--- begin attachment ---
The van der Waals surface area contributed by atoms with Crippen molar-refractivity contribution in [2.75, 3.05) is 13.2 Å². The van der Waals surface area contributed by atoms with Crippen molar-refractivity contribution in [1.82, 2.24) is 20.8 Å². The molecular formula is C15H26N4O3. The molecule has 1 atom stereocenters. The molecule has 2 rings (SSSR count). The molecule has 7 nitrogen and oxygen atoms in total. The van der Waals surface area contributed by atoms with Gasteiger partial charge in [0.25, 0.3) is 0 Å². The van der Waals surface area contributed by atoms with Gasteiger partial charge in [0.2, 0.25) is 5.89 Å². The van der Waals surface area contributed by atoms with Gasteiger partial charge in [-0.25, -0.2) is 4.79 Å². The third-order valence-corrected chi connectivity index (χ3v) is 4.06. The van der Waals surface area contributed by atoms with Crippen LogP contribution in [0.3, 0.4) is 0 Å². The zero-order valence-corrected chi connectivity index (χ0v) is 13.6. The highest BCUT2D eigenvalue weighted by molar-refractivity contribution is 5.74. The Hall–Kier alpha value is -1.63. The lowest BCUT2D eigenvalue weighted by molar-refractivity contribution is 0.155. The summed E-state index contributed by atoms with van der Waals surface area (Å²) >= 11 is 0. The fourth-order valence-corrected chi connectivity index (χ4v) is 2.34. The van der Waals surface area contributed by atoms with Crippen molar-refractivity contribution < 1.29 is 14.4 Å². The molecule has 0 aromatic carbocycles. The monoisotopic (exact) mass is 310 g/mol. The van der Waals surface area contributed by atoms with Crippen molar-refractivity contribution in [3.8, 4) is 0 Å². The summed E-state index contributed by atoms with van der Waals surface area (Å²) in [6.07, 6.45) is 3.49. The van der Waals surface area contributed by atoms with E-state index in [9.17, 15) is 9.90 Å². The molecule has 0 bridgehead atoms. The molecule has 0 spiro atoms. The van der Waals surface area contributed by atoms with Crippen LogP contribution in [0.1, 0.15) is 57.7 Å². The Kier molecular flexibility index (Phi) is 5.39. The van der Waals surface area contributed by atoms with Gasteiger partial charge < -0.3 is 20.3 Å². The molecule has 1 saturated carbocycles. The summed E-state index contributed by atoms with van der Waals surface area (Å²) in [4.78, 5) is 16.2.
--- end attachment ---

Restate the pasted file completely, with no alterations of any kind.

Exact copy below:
The van der Waals surface area contributed by atoms with Crippen molar-refractivity contribution in [2.75, 3.05) is 13.2 Å². The van der Waals surface area contributed by atoms with Crippen molar-refractivity contribution in [1.82, 2.24) is 20.8 Å². The molecular formula is C15H26N4O3. The molecule has 1 atom stereocenters. The molecule has 2 rings (SSSR count). The molecule has 7 nitrogen and oxygen atoms in total. The van der Waals surface area contributed by atoms with Gasteiger partial charge in [0.25, 0.3) is 0 Å². The van der Waals surface area contributed by atoms with Gasteiger partial charge in [0.2, 0.25) is 5.89 Å². The van der Waals surface area contributed by atoms with Gasteiger partial charge in [-0.25, -0.2) is 4.79 Å². The third-order valence-corrected chi connectivity index (χ3v) is 4.06. The van der Waals surface area contributed by atoms with Crippen LogP contribution in [0.3, 0.4) is 0 Å². The zero-order valence-corrected chi connectivity index (χ0v) is 13.6. The highest BCUT2D eigenvalue weighted by molar-refractivity contribution is 5.74. The Hall–Kier alpha value is -1.63. The lowest BCUT2D eigenvalue weighted by molar-refractivity contribution is 0.155. The summed E-state index contributed by atoms with van der Waals surface area (Å²) >= 11 is 0. The fourth-order valence-corrected chi connectivity index (χ4v) is 2.34. The van der Waals surface area contributed by atoms with Crippen molar-refractivity contribution < 1.29 is 14.4 Å². The molecule has 0 aromatic carbocycles. The monoisotopic (exact) mass is 310 g/mol. The van der Waals surface area contributed by atoms with Crippen molar-refractivity contribution in [3.8, 4) is 0 Å². The summed E-state index contributed by atoms with van der Waals surface area (Å²) in [6.07, 6.45) is 3.49. The van der Waals surface area contributed by atoms with E-state index in [9.17, 15) is 9.90 Å². The molecule has 0 bridgehead atoms. The molecule has 0 spiro atoms. The van der Waals surface area contributed by atoms with Crippen LogP contribution in [0.1, 0.15) is 57.7 Å². The Kier molecular flexibility index (Phi) is 5.39. The van der Waals surface area contributed by atoms with Gasteiger partial charge < -0.3 is 20.3 Å². The molecule has 1 saturated carbocycles. The summed E-state index contributed by atoms with van der Waals surface area (Å²) in [4.78, 5) is 16.2.